Friday Five: Insider Threats, Compliance Woes, Fighting Espionage, & More
In this week's Friday Five, learn how internal threat actors are finding success, the U.S. and allies are fighting foreign espionage campaigns, a new bill could fortify the U.S. cybersecurity workforce, and more.
PRIVILEGE ELEVATION EXPLOITS USED IN OVER 50% OF INSIDER ATTACKS BY BILL TOULAS
A recent report indicates a surge in insider threats, with 55% leveraging privilege escalation exploits and 45% introducing risks through tool misuse. The study, based on data from January 2021 to April 2023, emphasizes that insider attacks are increasingly common and costly, and are said to often arise due to financial incentives, spite, or conflicts with supervisors. The average cost of these incidents is $648,000 for malicious and $485,000 for non-malicious activities. Common privilege escalation vulnerabilities that were observed in the report, like CVE-2017-0213 and CVE-2022-0847, play a critical role in enabling rogue insiders to gain administrative access, emphasizing the significance of effective cybersecurity measures.
20 FEDERAL AGENCIES MISS DEADLINE FOR IMPLEMENTING CYBER INCIDENT TRACKING REQUIREMENTS, WATCHDOG SAYS BY EDWARD GRAHAM
A recent Government Accountability Office (GAO) performance audit reveals that 20 federal agencies missed the August 2023 deadline set by the Biden administration for implementing advanced cyber event logging requirements, and furthermore, most failed to meet even basic incident tracking standards. President Biden's May 2021 cybersecurity executive order mandated agencies to establish logging requirements, and a subsequent Office of Management and Budget memo set a tiered maturity model, with tier 3 compliance due by August 2023. Only three agencies — the Small Business Administration, National Science Foundation, and Department of Agriculture — met this deadline. The GAO cited staff shortages, technical challenges, and limited threat information sharing as key obstacles. The report made 20 recommendations to improve cybersecurity practices.
HOUSE BILL LOOKS TO SHORE UP FEDERAL CYBER WORKFORCE BY ALEXANDRA KELLEY
The Federal Cybersecurity Workforce Expansion Act, introduced by House lawmakers Mike Gallagher and Chrissy Houlahan, aims to address the shortage of skilled cybersecurity workers by establishing two programs: a cybersecurity apprenticeship program at the Cybersecurity and Infrastructure Security Agency (CISA) and a Department of Veterans Affairs pilot program offering cybersecurity training to veterans. The legislation, with a companion measure introduced in the Senate, targets the growing cyber threat and workforce shortage. It also aligns with the Biden administration's tech policies, emphasizing partnerships with private sector entities and collaborating with local, state, and tribal communities to enhance job opportunities for veterans in cybersecurity.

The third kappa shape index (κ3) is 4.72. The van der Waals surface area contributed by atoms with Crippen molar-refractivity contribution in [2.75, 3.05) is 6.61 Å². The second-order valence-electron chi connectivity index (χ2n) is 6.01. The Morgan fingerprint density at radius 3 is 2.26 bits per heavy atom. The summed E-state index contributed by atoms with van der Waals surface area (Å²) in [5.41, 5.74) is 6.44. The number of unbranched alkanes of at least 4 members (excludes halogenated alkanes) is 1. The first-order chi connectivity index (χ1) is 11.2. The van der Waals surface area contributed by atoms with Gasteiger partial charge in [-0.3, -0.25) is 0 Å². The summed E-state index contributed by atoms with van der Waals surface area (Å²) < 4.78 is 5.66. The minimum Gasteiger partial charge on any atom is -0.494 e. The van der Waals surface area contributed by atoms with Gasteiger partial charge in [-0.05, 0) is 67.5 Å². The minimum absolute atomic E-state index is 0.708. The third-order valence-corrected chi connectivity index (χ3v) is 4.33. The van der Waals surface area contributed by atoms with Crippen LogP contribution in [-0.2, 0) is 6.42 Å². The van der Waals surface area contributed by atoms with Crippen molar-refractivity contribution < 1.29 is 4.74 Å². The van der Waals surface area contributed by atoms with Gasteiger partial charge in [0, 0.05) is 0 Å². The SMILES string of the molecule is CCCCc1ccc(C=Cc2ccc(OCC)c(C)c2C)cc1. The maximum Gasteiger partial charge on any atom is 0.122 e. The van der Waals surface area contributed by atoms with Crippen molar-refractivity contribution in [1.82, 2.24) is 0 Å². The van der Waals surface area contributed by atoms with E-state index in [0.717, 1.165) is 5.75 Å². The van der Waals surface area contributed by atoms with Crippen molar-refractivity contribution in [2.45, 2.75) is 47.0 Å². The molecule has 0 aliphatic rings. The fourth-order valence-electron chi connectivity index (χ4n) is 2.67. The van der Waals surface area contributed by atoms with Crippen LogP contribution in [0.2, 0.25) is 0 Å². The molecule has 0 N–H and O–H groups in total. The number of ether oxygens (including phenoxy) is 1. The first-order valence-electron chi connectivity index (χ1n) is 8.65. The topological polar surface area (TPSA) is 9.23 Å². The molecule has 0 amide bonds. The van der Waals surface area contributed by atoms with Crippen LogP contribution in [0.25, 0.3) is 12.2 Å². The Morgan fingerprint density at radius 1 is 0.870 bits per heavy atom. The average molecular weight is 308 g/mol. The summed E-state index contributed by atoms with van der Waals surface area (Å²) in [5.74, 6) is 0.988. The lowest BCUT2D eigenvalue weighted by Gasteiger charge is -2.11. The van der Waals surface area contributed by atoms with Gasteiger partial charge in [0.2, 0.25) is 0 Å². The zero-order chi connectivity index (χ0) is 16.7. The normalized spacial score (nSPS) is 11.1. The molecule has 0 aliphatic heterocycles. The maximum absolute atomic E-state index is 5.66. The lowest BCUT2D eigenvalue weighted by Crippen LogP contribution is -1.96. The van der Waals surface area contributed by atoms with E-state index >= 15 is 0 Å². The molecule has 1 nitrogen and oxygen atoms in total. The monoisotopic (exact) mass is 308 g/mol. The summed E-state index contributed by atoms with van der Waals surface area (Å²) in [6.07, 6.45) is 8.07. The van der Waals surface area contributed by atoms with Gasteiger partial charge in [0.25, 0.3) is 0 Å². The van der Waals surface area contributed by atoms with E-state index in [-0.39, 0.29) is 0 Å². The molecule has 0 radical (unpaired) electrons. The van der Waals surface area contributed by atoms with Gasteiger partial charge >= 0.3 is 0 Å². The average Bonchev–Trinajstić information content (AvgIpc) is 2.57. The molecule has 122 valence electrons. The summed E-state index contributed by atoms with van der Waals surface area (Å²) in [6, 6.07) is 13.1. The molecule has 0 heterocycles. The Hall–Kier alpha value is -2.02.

US INDICTS ALLEGED RUSSIAN HACKERS FOR YEARS-LONG CYBER ESPIONAGE CAMPAIGN AGAINST WESTERN COUNTRIES BY CARLY PAGE
The U.S. Department of Justice indicted Ruslan Aleksandrovich Peretyatko and Andrey Stanislavovich Korinets, linked to Russia's Federal Security Service (FSB), for a cyber espionage campaign targeting U.S. government officials from October 2016 to October 2022. Operating as the "Callisto Group," they allegedly spear-phished U.S. government agency employees, including at the Department of Defense and Department of Energy. The indictment claims they also targeted U.K. military, government officials, researchers, and journalists. The Callisto Group, known for espionage against NATO countries, conducted a hack-and-leak operation in May 2022, attributed by Google to the group, involving stolen emails and documents from high-profile Brexit proponents. The UK government also announced sanctions against Peretyatko and Korinets for interference attempts.
U.S. GOVERNMENT SANCTIONS PROLIFIC NORTH KOREAN CYBER ESPIONAGE UNIT BY AJ VICENS
The U.S. Treasury Department sanctioned North Korea's cyber espionage unit, Kimsuky (also known as APT43, Emerald Sleet, Velvet Chollima, TA406, Black Banshee), affiliated with the Reconnaissance General Bureau (RGB), Pyongyang's primary intelligence service. Active since 2012, Kimsuky supports North Korea's nuclear program, engages in espionage with the regime's backing, and is also implicated in financially motivated cybercrime. Despite exposure, the group persists, utilizing social engineering to target individuals and organizations, including government, research centers, think tanks, academic institutions, and media. Having previously sanctioned the RGB in 2010 and 2015, the new U.S. sanctions aim to disrupt the group's operations.